Antibiotics May Increase Child’s Risk of Juvenile Arthritis

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AntibioticsA new study published in the journal Pediatrics suggests that children treated with antibiotics have double the risk of developing juvenile arthritis compared to children who don’t receive antibiotics.

Researchers analyzed data they received from The Health Improvement Network (THIN)—a population-representative medical records database from the U.K. Researchers compared the use of antibiotics in children diagnosed with juvenile arthritis and age/gender-matched subjects.

Data from 450,000 children were assessed—of these, 152 children were diagnosed with juvenile arthritis. After considering previous infections and autoimmune conditions, researchers found that antibiotic prescription was associated with an increased risk of juvenile diabetes.

Furthermore, children who had upper respiratory tract infections, and were treated with antibiotics, had a higher risk of arthritis compared to children with untreated respiratory tract infections. Researchers found no link between antiviral drugs and arthritis, and so were able to associate the increased risk to antibiotics.

The study’s lead author Daniel Horton suggests that juvenile arthritis patients are more susceptible to infections as their immune systems aren’t strong enough to defend their bodies. The study’s findings, according to Horton, could hypothetically be explained with the theory that an abnormal immune system makes children more vulnerable to serious infections before they are diagnosed with arthritis.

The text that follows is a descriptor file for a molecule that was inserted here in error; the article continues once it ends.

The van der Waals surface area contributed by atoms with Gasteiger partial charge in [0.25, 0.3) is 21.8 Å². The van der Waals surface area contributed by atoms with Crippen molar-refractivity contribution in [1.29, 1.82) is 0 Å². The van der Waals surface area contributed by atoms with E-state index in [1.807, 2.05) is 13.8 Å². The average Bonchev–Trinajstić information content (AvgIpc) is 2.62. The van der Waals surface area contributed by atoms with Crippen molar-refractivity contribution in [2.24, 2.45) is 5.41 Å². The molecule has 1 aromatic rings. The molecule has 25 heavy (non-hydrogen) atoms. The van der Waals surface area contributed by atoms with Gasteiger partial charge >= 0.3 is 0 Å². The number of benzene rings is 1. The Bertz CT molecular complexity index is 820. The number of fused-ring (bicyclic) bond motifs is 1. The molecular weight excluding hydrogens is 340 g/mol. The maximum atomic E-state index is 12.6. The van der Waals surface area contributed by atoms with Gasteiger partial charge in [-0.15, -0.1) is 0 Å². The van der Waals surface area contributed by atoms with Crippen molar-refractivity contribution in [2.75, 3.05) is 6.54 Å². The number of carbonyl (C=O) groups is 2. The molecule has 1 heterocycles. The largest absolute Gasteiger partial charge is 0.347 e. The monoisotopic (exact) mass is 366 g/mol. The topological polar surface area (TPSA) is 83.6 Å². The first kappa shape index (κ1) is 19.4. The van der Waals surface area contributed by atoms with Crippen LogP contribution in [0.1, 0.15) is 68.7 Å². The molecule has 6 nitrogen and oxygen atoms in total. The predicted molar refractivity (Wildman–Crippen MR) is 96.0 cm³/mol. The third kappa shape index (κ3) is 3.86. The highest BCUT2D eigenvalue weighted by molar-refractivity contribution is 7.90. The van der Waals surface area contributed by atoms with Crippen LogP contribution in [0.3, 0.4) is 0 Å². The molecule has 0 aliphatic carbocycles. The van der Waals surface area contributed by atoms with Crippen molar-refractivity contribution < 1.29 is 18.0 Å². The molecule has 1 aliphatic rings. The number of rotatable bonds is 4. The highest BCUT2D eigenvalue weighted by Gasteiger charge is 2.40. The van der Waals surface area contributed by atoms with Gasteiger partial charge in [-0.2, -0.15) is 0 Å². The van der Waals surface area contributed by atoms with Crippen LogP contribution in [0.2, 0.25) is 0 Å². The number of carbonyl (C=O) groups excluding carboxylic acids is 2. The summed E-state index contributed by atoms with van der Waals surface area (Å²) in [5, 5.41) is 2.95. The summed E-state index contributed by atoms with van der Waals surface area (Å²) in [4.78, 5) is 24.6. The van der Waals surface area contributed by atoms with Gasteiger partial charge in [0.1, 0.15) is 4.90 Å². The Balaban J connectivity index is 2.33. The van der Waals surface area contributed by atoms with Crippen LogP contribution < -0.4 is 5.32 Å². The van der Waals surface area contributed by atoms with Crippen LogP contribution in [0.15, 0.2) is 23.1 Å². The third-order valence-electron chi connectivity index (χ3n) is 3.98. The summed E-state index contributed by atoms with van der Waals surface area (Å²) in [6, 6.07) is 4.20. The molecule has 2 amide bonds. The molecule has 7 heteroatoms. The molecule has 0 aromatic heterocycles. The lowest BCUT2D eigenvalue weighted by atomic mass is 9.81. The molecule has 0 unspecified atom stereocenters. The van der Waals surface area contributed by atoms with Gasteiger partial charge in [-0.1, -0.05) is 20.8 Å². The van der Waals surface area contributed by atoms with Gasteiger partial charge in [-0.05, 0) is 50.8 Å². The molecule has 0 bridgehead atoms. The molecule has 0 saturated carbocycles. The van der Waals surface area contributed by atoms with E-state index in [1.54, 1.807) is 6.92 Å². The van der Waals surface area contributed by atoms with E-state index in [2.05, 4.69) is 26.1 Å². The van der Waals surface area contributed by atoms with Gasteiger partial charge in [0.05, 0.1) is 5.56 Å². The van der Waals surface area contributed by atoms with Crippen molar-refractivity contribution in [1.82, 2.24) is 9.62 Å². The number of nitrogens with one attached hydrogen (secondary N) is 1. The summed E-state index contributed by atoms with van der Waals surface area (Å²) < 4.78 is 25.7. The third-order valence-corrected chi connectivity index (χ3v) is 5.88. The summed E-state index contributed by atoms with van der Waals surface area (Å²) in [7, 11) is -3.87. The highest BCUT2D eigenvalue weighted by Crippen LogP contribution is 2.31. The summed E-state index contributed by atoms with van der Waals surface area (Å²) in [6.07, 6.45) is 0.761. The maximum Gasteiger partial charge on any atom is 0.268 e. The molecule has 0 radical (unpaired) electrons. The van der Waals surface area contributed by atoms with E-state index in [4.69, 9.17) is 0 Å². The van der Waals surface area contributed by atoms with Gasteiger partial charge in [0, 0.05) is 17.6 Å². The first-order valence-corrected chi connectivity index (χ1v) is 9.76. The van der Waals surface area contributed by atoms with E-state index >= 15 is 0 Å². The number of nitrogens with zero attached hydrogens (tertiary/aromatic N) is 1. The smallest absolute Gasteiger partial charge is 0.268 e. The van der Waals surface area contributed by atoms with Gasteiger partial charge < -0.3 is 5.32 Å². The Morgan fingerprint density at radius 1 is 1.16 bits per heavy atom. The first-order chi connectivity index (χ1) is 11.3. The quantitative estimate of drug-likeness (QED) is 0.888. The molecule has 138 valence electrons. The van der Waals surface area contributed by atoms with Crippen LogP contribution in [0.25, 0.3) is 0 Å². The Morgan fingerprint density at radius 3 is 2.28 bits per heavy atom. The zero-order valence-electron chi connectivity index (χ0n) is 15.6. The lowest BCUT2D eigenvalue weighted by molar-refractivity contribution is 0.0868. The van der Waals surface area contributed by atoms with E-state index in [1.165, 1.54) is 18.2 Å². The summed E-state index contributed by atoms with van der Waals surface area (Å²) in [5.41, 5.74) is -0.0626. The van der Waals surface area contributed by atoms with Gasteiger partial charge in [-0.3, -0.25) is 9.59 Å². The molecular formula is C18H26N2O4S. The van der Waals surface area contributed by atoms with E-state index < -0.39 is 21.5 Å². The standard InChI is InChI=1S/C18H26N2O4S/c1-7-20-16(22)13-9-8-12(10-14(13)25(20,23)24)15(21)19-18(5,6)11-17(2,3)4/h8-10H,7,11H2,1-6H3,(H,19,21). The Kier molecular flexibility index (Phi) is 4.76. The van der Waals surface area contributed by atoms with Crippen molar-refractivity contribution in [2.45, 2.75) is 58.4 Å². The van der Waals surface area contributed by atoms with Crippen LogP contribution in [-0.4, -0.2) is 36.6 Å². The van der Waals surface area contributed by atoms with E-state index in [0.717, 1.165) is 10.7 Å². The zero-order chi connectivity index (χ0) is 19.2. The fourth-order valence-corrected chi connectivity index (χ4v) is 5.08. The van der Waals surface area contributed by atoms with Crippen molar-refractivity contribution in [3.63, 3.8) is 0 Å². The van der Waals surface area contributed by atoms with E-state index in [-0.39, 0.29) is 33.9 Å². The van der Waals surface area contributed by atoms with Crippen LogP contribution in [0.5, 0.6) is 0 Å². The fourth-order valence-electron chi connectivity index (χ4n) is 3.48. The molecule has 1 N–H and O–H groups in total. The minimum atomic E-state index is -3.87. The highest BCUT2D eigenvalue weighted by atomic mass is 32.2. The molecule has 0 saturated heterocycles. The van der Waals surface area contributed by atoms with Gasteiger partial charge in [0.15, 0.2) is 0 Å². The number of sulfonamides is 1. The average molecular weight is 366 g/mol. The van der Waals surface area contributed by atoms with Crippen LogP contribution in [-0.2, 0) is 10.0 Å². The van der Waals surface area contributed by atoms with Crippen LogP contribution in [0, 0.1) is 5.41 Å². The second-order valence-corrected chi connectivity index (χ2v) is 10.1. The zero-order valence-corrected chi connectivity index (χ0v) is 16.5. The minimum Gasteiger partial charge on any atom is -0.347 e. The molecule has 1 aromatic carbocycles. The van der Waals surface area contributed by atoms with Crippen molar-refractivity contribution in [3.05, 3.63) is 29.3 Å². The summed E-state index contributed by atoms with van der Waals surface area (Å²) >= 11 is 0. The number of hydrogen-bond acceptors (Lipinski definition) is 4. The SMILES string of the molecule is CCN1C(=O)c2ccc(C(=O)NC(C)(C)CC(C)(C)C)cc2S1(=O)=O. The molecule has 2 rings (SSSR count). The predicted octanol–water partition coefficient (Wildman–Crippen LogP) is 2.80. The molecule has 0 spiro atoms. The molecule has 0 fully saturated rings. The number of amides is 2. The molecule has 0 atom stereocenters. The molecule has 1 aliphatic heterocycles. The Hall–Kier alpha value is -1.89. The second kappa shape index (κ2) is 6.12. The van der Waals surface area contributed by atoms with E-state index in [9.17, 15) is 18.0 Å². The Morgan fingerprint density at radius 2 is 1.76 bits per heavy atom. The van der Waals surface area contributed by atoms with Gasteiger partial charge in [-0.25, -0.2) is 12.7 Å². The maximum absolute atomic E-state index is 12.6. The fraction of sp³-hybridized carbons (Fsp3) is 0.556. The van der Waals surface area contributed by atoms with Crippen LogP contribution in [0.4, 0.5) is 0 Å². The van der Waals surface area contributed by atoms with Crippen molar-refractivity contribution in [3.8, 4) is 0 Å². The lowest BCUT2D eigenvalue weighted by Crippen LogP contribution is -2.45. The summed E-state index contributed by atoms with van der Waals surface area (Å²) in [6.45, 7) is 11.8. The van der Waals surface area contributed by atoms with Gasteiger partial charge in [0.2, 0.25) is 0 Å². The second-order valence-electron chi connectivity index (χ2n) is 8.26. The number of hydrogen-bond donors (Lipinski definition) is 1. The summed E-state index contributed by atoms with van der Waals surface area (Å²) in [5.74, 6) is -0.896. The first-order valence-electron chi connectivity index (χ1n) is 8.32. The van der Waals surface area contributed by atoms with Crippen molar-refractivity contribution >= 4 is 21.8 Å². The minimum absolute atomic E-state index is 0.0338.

In this case—antibiotic prescription could be an indicator for abnormal immune systems rather than a straight cause of arthritis. Horton explains: “A majority of children get antibiotics, but only about one in 1,000 get arthritis. So even if antibiotics do contribute to the development of arthritis, it’s clearly not the only factor.”

Researchers conclude that further research is needed.

Arthritis is an autoimmune disorder that causes inflammation in the joints, which can lead to pain, stiffness, mobility problems, and, in rare cases, loss of vision. The disorder is usually associated with older adults; however, approximately 294,000 American children under the age of 18 are believed to have arthritis or other rheumatoid illnesses.

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Source for Today’s Article:
McIntosh, J., “Child antibiotic exposure linked to juvenile arthritis,” Medical News Today web site, July 20, 2015;